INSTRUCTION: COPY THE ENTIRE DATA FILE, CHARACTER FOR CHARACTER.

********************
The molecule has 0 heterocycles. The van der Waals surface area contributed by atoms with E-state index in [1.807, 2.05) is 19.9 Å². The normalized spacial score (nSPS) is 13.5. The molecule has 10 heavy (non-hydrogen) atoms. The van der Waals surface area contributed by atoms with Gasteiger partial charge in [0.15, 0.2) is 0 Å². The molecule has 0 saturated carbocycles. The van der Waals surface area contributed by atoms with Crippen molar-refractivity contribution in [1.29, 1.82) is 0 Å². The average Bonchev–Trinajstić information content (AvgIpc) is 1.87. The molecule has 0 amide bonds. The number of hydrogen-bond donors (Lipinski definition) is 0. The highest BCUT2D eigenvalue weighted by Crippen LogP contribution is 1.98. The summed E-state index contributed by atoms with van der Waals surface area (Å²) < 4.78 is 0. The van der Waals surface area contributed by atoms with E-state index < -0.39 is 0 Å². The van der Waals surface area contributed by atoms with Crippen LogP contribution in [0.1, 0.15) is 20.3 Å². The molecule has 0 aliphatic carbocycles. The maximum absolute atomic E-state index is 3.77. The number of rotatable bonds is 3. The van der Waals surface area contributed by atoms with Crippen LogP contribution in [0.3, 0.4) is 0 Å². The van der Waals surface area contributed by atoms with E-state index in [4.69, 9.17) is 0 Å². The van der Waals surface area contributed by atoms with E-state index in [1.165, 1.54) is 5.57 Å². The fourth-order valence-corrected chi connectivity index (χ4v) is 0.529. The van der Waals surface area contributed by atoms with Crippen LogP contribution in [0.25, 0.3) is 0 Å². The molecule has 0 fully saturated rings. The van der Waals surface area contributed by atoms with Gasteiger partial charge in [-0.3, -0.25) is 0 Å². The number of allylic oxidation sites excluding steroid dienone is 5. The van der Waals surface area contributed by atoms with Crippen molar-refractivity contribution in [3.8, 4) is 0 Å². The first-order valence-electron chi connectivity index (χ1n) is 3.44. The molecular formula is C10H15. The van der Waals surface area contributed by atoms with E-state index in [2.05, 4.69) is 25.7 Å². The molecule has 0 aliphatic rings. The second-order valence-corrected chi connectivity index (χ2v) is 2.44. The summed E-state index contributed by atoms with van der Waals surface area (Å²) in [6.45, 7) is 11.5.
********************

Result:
The molecule has 0 heterocycles. The van der Waals surface area contributed by atoms with E-state index in [1.807, 2.05) is 19.9 Å². The normalized spacial score (nSPS) is 13.5. The molecule has 10 heavy (non-hydrogen) atoms. The van der Waals surface area contributed by atoms with Gasteiger partial charge in [0.15, 0.2) is 0 Å². The molecule has 0 saturated carbocycles. The van der Waals surface area contributed by atoms with Crippen molar-refractivity contribution in [1.29, 1.82) is 0 Å². The average Bonchev–Trinajstić information content (AvgIpc) is 1.87. The molecule has 0 amide bonds. The number of hydrogen-bond donors (Lipinski definition) is 0. The highest BCUT2D eigenvalue weighted by Crippen LogP contribution is 1.98. The summed E-state index contributed by atoms with van der Waals surface area (Å²) < 4.78 is 0. The van der Waals surface area contributed by atoms with E-state index < -0.39 is 0 Å². The van der Waals surface area contributed by atoms with Crippen LogP contribution in [0.1, 0.15) is 20.3 Å². The molecule has 0 aliphatic carbocycles. The maximum absolute atomic E-state index is 3.77. The number of rotatable bonds is 3. The van der Waals surface area contributed by atoms with Crippen LogP contribution in [0.3, 0.4) is 0 Å². The van der Waals surface area contributed by atoms with E-state index in [4.69, 9.17) is 0 Å². The van der Waals surface area contributed by atoms with E-state index in [1.165, 1.54) is 5.57 Å². The fourth-order valence-corrected chi connectivity index (χ4v) is 0.529. The van der Waals surface area contributed by atoms with Crippen LogP contribution in [0.25, 0.3) is 0 Å². The molecule has 0 fully saturated rings. The van der Waals surface area contributed by atoms with Gasteiger partial charge in [-0.3, -0.25) is 0 Å². The number of allylic oxidation sites excluding steroid dienone is 5. The van der Waals surface area contributed by atoms with Crippen molar-refractivity contribution in [3.8, 4) is 0 Å². The first-order valence-electron chi connectivity index (χ1n) is 3.44. The molecular formula is C10H15. The van der Waals surface area contributed by atoms with E-state index in [2.05, 4.69) is 25.7 Å². The molecule has 0 aliphatic rings. The second-order valence-corrected chi connectivity index (χ2v) is 2.44. The summed E-state index contributed by atoms with van der Waals surface area (Å²) in [6.45, 7) is 11.5.